The Trump administration’s chief environmental regulator claims the Environmental Protection Agency will not pursue stricter fuel economy mandates after 2025. EPA Administrator Scott Pruitt also said California won’t call the shots for the rest of the country just because it can set its own rules on emissions.
“California is not the arbiter of these issues,” he said. Currently, California and 16 other states have pledged to maintain Obama-era emission when federal regulators decide to roll them back “but that shouldn’t and can’t dictate to the rest of the country what these levels are going to be,” according to Pruitt.
Stick that in your tailpipe, one-third of America.
Officials from California previously said they would consider relaxing their long-term fuel economy strategy if the federal government was willing to set concrete emission targets that extend through 2030. However, in an interview with Bloomberg on Tuesday, Pruitt expressed that he had absolutely no interest in making deals.
“Being predictive about what’s going to be taking place out in 2030 is really hard,” he said. “I think it creates problems when you do that too aggressively. That’s not something we’re terribly focused on right now.”
There is some truth to that. Despite Corporate Average Fuel Economy (CAFE) standards growing ever stricter, automakers have had bad years where program goals were not met. However, things have been more or less on track since 2014. But that still left some automakers, especially those with lackluster truck lineups, complaining that the rules place too much of the fuel economy burden on passenger cars. In 2011, Volkswagen said “the [CAFE] proposal encourages manufacturers and customers to shift toward larger, less efficient vehicles, defeating the goal of reduced greenhouse gas emissions.”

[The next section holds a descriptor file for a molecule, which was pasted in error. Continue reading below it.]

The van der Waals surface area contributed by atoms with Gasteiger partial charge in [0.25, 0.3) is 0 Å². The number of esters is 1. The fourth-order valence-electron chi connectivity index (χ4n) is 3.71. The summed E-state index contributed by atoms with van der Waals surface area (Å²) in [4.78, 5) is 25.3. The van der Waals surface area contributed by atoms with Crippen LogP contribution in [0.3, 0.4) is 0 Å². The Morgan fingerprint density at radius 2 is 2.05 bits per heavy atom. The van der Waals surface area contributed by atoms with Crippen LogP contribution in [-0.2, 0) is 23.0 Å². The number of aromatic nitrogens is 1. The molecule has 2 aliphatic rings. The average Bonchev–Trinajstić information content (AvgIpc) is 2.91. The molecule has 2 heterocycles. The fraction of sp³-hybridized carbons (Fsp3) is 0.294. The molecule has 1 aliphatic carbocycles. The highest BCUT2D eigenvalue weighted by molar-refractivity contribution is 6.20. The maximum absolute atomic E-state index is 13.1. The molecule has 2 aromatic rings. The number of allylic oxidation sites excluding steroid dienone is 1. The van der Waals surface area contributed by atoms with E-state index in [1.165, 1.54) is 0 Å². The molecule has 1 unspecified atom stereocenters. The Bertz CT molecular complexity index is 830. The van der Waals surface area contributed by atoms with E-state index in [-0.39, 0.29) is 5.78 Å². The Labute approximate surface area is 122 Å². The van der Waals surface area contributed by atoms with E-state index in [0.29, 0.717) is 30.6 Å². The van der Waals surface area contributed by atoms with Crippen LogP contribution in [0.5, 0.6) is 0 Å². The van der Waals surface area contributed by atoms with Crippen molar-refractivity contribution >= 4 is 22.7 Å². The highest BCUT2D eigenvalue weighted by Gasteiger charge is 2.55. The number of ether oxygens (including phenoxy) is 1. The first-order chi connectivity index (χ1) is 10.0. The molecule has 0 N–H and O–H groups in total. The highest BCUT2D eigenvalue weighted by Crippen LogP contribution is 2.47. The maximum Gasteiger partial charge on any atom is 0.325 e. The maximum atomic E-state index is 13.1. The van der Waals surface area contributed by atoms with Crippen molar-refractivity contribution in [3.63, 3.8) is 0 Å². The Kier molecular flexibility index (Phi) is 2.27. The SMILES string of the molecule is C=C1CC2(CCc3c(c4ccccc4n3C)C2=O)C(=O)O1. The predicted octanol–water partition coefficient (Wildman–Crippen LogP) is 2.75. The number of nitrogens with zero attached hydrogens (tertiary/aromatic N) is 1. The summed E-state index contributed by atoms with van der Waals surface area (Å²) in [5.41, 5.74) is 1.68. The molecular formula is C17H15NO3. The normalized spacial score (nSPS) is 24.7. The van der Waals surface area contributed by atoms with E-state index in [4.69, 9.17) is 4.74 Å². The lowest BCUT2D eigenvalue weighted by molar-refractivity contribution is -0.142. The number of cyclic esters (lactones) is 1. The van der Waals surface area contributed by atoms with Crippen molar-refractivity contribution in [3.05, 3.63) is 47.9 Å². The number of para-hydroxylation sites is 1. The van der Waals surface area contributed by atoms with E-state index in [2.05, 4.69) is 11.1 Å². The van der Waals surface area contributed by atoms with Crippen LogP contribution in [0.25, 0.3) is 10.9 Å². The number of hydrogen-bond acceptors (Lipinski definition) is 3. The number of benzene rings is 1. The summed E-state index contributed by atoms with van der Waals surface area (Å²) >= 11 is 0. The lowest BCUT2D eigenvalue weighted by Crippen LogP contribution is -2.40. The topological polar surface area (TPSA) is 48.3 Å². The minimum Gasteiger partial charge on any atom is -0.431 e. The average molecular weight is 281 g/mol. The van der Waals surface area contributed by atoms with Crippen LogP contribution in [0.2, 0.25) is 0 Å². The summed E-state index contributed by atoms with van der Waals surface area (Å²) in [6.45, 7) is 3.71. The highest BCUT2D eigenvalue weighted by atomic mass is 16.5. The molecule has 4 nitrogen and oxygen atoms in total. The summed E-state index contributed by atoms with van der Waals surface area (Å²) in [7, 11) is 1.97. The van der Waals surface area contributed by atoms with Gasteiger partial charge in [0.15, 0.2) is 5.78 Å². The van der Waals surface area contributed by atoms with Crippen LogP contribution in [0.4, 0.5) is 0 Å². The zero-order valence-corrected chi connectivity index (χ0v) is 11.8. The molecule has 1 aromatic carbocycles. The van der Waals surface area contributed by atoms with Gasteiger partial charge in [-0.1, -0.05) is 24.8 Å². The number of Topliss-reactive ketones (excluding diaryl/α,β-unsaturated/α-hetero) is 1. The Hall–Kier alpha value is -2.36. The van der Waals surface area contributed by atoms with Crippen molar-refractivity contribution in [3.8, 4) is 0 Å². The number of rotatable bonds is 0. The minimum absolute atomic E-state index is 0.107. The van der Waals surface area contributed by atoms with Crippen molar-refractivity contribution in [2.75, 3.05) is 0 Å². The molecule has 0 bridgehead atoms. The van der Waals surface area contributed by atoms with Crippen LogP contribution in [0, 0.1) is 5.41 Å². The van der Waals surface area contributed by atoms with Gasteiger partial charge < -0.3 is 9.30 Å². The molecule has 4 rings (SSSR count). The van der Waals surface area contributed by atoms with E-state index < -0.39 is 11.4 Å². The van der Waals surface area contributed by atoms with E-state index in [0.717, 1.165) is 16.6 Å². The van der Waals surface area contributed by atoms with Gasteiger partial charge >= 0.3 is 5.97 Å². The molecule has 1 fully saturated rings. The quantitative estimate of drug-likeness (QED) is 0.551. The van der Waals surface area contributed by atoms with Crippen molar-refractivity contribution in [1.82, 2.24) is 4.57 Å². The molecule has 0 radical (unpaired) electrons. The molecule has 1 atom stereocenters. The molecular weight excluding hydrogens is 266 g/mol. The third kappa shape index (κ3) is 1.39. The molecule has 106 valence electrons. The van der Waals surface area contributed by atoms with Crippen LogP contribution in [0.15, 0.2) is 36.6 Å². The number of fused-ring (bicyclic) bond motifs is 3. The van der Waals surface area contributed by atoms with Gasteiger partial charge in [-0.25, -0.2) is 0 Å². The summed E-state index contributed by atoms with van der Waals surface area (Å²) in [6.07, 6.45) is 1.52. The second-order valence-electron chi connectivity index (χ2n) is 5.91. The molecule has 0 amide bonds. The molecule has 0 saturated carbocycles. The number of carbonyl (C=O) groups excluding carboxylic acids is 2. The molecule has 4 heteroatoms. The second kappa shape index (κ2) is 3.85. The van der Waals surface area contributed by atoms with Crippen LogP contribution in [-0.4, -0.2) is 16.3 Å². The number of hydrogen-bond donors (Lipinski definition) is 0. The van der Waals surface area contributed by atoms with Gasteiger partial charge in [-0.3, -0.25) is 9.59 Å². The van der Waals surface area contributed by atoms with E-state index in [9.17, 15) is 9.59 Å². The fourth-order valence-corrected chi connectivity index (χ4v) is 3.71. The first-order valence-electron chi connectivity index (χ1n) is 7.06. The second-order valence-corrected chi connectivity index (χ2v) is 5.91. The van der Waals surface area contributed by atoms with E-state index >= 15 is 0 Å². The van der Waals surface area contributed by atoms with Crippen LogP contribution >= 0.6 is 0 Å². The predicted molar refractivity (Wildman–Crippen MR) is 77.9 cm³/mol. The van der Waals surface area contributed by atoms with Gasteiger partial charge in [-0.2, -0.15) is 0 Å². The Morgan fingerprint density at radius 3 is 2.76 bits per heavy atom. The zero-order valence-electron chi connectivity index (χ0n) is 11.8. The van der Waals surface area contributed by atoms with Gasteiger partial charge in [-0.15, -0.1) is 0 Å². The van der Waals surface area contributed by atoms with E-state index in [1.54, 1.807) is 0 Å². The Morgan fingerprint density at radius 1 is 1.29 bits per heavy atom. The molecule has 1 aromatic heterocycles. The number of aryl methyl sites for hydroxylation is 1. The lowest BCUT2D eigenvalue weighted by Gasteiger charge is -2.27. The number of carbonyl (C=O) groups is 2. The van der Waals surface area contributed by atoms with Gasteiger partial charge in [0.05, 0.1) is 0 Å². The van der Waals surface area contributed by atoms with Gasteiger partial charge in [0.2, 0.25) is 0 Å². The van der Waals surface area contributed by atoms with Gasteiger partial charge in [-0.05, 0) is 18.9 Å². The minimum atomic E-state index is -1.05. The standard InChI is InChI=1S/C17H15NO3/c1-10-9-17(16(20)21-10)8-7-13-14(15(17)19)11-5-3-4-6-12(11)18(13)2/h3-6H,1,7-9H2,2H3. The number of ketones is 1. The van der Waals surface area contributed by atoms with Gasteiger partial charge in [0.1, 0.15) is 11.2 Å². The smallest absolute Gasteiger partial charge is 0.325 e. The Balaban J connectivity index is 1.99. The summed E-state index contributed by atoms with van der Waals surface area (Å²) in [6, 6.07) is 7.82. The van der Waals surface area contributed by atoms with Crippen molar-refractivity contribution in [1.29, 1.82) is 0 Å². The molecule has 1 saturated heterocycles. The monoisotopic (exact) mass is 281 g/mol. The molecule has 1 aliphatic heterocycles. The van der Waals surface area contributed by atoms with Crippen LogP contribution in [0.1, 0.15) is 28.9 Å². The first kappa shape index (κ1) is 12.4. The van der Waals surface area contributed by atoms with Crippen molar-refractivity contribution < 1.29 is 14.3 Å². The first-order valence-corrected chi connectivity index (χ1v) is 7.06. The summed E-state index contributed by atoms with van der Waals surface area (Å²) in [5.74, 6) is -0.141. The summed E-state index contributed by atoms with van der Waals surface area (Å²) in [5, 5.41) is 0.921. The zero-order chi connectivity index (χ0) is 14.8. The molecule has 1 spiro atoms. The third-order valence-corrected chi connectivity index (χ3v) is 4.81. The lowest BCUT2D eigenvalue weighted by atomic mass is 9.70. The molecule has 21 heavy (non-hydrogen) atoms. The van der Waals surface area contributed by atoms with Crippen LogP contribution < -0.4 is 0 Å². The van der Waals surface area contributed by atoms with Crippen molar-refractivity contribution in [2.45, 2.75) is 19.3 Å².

Another truth. Over the last decade consumer interest in trucks, sport utility vehicles, and crossover has skyrocketed. Meanwhile, the sales-weighted average fuel economy for new vehicles has hovered around 25.1 mpg since 2014 and actually took a dive in the last few months as more people decided to purchase larger vehicles.
How much that has to do with California being able to regulate itself is debatable. While stiffer mandates from the Golden State would assuredly affect the national strategy of all automakers, there is also the matter of states’ rights. It’s interesting, considering Pruitt has been an outspoken advocate of small-government conservatism, that he would want to impose federal mandates. But his time at the EPA has also seen him attempt to ease regulatory action, often at the request of corporate interests.
The fuel economy mandates are no different. When President Trump took office, automakers flocked to him to request that he ease fuel economy standards for 2022-2025. Placing Pruitt as the environmental frontman was paramount to achieving that end. Known for his boldness and inability to back down, odds are good that he won’t be discouraged by what California and environmental activists have to say in response to eased regulations.
Things are quickly coming to a head, too. The EPA has until April 1st to establish whether Obama-era CAFE standards for cars and light trucks from 2022 to 2025 are attainable or should be revised. As things stand, the new car and light truck fleet will need to average 54.5 miles per gallon by 2025. But Pruitt and Trump (especially) are likely to endorse lowered standards.
“The whole purpose of CAFE standards is to make cars more efficient that people are actually buying,” Pruitt said. “If you just come in and try to drive this to a point where the auto sector in Detroit just makes cars that people don’t want to purchase, then people are staying in older cars, and the emission levels are worse, which defeats the overall purpose of what we’re trying to achieve.”
For the record, maintaining an older vehicle is typically better for the environment than purchasing a new one — even an ultra-efficient model. However, we see what he’s getting at. The general public doesn’t take much of an interest in fuel economy when gas is affordable. But letting economy standards slip is not without hazards of its own. One only needs to look back at the oil shortages of the 1970s for an ugly reminder.
Stanley Young, spokesman for the California Air Resources Board, said the state will pursue tighter emissions limits after 2025 as a way to protect public health and mitigate climate change regardless of what the federal government decides. That echoes statements made by the group’s chair, Mary Nichols, earlier this year. While she said California wasn’t entirely opposed to modifying the existing fuel limits, the EPA would have to prove its reasoning.
“Absent any such evidence, we will certainly resist any changes,” Nichols said.